Hydropark was named on the 50th anniversary of the October revolution. But a century ago Kyiv residents would have found no fun here! In this place was a settlement of workers (Slobodka) for maintaining the Chain Bridge – appropriate workshops, crude dwelling houses and rough kitchen gardens. The workers were registered to the Arsenal factory. During the spring, the Dnieper would flood, leaving estates, gardens and meadows underwater and houses and gardens flooded. The residents had a tough time. Hydropark island itself was formed due to severe floods in the late 19th century. So this risky unpredictable area was largely ignored by the nearby townsfolk. There were safer places to be. Bridgehead slobodka, alas, was burned and destroyed during the Nazis retreat in 1943. For a long time only small fishing huts and flimsy, illegal dachas standing on timbers could be found here. Kyivans nicknamed this area “Venice” for its numerous bays and channels. In the early 1960s it was transformed and a large area (188 ha) was remade with beaches, playgrounds, and even two restaurants – Okhotnik (Hunter) and Kolyba (Fishing Hut). A substantial pedestrian bridge (114 m) provided a link with the neighboring Dolobetsky Island. This was called the Venetian Bridge. In short, everything was done in the best way within the limits of what was possible in the Soviet era.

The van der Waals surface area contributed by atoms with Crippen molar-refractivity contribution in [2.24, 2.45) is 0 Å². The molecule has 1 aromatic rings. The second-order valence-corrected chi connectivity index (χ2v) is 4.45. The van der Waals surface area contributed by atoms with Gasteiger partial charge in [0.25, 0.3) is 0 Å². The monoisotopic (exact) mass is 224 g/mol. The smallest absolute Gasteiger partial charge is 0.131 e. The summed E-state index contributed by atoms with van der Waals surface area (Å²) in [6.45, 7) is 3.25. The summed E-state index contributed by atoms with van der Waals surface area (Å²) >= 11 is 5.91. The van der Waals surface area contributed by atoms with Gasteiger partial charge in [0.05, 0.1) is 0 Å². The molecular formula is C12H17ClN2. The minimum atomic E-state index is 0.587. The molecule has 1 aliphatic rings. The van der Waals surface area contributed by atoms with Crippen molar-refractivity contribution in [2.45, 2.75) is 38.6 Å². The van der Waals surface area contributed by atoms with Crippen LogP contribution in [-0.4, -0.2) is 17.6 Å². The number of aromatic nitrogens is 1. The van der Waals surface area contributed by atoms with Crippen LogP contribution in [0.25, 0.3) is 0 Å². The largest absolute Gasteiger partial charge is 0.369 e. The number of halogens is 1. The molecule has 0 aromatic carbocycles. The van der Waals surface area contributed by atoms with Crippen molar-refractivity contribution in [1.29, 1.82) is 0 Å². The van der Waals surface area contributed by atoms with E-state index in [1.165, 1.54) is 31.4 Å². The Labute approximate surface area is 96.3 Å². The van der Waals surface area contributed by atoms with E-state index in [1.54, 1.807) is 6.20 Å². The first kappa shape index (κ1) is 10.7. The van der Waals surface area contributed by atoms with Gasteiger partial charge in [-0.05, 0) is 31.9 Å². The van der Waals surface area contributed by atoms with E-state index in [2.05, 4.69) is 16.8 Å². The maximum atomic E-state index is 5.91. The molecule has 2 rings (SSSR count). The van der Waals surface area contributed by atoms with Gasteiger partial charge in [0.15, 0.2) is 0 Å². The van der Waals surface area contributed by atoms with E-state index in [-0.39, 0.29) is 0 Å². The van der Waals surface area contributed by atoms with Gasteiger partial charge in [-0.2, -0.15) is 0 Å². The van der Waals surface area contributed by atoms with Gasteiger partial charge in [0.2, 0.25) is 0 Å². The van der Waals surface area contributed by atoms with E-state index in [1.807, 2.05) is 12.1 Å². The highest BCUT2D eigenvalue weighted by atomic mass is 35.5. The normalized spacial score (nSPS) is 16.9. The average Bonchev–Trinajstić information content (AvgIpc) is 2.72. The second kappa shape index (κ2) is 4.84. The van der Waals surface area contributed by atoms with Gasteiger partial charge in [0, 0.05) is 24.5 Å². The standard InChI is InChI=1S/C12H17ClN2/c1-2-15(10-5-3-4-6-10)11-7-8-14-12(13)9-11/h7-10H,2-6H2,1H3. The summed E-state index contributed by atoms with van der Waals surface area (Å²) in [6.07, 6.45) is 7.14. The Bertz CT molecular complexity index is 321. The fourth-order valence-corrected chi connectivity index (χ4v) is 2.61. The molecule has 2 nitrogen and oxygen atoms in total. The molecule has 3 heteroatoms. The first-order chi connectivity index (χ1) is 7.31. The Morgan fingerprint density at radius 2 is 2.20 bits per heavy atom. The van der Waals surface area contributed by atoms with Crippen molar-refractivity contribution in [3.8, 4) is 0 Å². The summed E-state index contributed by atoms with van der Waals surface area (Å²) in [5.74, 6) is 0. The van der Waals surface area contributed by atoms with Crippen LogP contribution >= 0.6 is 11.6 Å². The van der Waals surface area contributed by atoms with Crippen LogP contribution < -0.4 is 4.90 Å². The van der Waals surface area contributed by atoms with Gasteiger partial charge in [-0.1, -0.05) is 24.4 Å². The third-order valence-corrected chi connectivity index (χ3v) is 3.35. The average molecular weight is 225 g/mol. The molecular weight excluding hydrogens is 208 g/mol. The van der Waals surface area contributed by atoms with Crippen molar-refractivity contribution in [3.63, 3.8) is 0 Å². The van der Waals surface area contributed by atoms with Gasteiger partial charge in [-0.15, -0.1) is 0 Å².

Today, the total area of Hydropark is now 365 ha. There are countless beaches, playgrounds for kid’s rides, cafes and restaurants. There is also an open-air museum “Kyiv in miniature”, which displays the most significant buildings and sites of Kyiv in scale 1:33. From here you can get some amazing views of old Kyiv spread out on the hills above the right bank of the river. Convenient transport to and from with the city (car and metro) has turned Hydropark into the most popular relaxation area for Kyiv residents and visitors.
This article was published in the book Interesting Kyiv.
You could download this book in PDF file for free here.
© Sky Horse Publishing House (Kyiv) / Nahs Haus, 2019
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